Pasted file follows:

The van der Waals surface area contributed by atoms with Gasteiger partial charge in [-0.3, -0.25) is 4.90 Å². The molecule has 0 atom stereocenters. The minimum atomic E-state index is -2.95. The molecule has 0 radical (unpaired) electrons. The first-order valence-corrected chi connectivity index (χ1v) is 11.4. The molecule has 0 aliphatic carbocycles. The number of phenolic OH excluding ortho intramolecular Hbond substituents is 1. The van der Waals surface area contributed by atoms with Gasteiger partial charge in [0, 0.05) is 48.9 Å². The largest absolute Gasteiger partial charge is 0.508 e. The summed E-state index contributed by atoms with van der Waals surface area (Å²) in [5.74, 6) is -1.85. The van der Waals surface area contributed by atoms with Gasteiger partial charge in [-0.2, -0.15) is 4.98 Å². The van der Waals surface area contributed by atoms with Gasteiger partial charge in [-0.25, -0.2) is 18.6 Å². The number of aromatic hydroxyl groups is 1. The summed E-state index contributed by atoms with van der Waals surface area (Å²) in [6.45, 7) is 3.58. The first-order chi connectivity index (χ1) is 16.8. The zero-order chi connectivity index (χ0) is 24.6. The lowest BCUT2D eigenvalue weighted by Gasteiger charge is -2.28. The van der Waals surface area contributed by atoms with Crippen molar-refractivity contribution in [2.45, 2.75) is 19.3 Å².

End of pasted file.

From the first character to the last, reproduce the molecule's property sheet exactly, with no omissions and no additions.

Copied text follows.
The van der Waals surface area contributed by atoms with Gasteiger partial charge in [-0.3, -0.25) is 4.90 Å². The molecule has 0 atom stereocenters. The minimum atomic E-state index is -2.95. The molecule has 0 radical (unpaired) electrons. The first-order valence-corrected chi connectivity index (χ1v) is 11.4. The molecule has 0 aliphatic carbocycles. The number of phenolic OH excluding ortho intramolecular Hbond substituents is 1. The van der Waals surface area contributed by atoms with Gasteiger partial charge in [0, 0.05) is 48.9 Å². The largest absolute Gasteiger partial charge is 0.508 e. The summed E-state index contributed by atoms with van der Waals surface area (Å²) in [5.74, 6) is -1.85. The van der Waals surface area contributed by atoms with Gasteiger partial charge in [-0.2, -0.15) is 4.98 Å². The van der Waals surface area contributed by atoms with Gasteiger partial charge in [-0.25, -0.2) is 18.6 Å². The number of aromatic hydroxyl groups is 1. The summed E-state index contributed by atoms with van der Waals surface area (Å²) in [6.45, 7) is 3.58. The first-order chi connectivity index (χ1) is 16.8. The zero-order chi connectivity index (χ0) is 24.6. The lowest BCUT2D eigenvalue weighted by Gasteiger charge is -2.28. The van der Waals surface area contributed by atoms with Crippen molar-refractivity contribution in [2.45, 2.75) is 19.3 Å².